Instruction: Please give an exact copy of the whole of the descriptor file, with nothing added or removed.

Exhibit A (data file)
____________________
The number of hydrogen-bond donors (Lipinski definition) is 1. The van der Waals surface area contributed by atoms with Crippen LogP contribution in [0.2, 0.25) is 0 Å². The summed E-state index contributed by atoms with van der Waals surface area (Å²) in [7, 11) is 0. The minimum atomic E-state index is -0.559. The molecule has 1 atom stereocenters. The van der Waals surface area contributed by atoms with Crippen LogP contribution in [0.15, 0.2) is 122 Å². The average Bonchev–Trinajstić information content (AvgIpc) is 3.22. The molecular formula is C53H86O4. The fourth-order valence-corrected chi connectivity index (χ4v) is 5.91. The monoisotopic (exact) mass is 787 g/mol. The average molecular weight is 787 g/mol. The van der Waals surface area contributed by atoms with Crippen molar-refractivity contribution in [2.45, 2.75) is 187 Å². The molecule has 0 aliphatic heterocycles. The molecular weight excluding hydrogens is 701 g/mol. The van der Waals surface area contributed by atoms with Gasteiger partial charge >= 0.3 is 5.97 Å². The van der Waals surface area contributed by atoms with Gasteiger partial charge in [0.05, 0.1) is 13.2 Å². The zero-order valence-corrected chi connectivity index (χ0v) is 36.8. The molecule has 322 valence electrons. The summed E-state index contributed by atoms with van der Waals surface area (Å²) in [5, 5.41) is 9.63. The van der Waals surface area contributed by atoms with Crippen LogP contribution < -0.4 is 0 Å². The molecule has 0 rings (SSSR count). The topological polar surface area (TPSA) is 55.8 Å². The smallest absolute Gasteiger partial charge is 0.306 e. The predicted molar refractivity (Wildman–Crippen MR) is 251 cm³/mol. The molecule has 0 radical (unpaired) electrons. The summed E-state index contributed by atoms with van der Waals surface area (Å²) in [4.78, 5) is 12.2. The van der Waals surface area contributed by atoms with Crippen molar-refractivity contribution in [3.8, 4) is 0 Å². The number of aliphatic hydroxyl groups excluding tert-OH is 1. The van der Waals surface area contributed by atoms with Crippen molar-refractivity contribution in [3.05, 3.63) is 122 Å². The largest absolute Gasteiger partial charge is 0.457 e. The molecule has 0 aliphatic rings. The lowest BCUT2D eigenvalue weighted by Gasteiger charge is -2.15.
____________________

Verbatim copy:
The number of hydrogen-bond donors (Lipinski definition) is 1. The van der Waals surface area contributed by atoms with Crippen LogP contribution in [0.2, 0.25) is 0 Å². The summed E-state index contributed by atoms with van der Waals surface area (Å²) in [7, 11) is 0. The minimum atomic E-state index is -0.559. The molecule has 1 atom stereocenters. The van der Waals surface area contributed by atoms with Crippen LogP contribution in [0.15, 0.2) is 122 Å². The average Bonchev–Trinajstić information content (AvgIpc) is 3.22. The molecular formula is C53H86O4. The fourth-order valence-corrected chi connectivity index (χ4v) is 5.91. The monoisotopic (exact) mass is 787 g/mol. The average molecular weight is 787 g/mol. The van der Waals surface area contributed by atoms with Crippen molar-refractivity contribution in [2.45, 2.75) is 187 Å². The molecule has 0 aliphatic heterocycles. The molecular weight excluding hydrogens is 701 g/mol. The van der Waals surface area contributed by atoms with Gasteiger partial charge >= 0.3 is 5.97 Å². The van der Waals surface area contributed by atoms with Gasteiger partial charge in [0.05, 0.1) is 13.2 Å². The zero-order valence-corrected chi connectivity index (χ0v) is 36.8. The molecule has 322 valence electrons. The summed E-state index contributed by atoms with van der Waals surface area (Å²) in [5, 5.41) is 9.63. The van der Waals surface area contributed by atoms with Crippen LogP contribution < -0.4 is 0 Å². The molecule has 0 rings (SSSR count). The topological polar surface area (TPSA) is 55.8 Å². The smallest absolute Gasteiger partial charge is 0.306 e. The predicted molar refractivity (Wildman–Crippen MR) is 251 cm³/mol. The molecule has 0 radical (unpaired) electrons. The summed E-state index contributed by atoms with van der Waals surface area (Å²) in [4.78, 5) is 12.2. The van der Waals surface area contributed by atoms with Crippen molar-refractivity contribution in [3.8, 4) is 0 Å². The number of aliphatic hydroxyl groups excluding tert-OH is 1. The van der Waals surface area contributed by atoms with Crippen molar-refractivity contribution in [3.05, 3.63) is 122 Å². The largest absolute Gasteiger partial charge is 0.457 e. The molecule has 0 aliphatic rings. The lowest BCUT2D eigenvalue weighted by Gasteiger charge is -2.15.